At about 41:25, Saima talks about her days in being dependent and independent in her early days in Chicago, and how she put up a “facade” in dealing with a new place without a lot of family around


At about 45:50, Saima shouts out Potbelly Restaurants 


At about 46:35, Saima discusses the intricacies of her fitting in with, and learning about, Desi- American cultures


At about 51:05, Saima cites two turning points that inspired her to become more involved in writing, public policy, and other avenues


At about 56:55, Saima details a successful and unifying protest that she took part in to effect change in the educational arena


At about 1:04:20, Pete highlights Saima’s own learning and reading in preparing herself to discuss life and religious matters with her daughters


At about 1:05:20, Saima delineates differences between American Muslim practices and customs, and the Islamic and other cultural mores of Pakistan 


At about 1:08:30, Saima details trying and triumphant times as the first female president of the Muslim Association of Greater Pittsburgh (MAP)


At about 1:12:30, Pete uses a quote from Saima’s book in framing questions about how Saima and other women are often misjudged and harshly judged for things that males would not be judged for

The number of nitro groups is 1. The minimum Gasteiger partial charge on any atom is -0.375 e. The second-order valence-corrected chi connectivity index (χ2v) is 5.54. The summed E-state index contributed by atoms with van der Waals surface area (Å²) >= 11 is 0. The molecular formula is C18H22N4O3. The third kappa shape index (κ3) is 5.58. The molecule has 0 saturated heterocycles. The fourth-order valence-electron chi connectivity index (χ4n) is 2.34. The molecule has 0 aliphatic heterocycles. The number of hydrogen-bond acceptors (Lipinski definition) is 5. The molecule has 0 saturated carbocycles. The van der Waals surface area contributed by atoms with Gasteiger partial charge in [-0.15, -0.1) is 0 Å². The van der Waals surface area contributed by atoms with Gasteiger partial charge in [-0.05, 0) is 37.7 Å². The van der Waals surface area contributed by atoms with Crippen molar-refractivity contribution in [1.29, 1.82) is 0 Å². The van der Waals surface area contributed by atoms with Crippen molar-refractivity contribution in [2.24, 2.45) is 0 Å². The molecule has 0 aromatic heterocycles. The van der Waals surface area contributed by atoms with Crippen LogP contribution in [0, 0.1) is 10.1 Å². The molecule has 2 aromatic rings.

At about 1:14:15, Pete charts continuing activism from Saima as stated in her book, and Saima responds to Pete’s question about any pressures or burdens felt in being a sort of representative of Islam


At about 1:18:00, Pete focuses on the Covid “chronicle” that is the book’s ending, and he asks Saima how she might update the book


At about 1:21:35, Saima talks about her work with Better Stories work with the MD State Arts Council


At about 1:25:00, Pete and Saima praise Leila El-Haddad, her book The Gaza Kitchen, and her writing and storytelling abilities

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   Please tune in for Episode 161 with Matthew Salesses, who is author of, among other stellar works, The Hundred-Year Flood and Craft in the Real World. He is the author of the forthcoming 2023 novel The Sense of Wonder and has written about adoption and race for NPR Code Switch, among other outlets.

   The episode will air on January 17.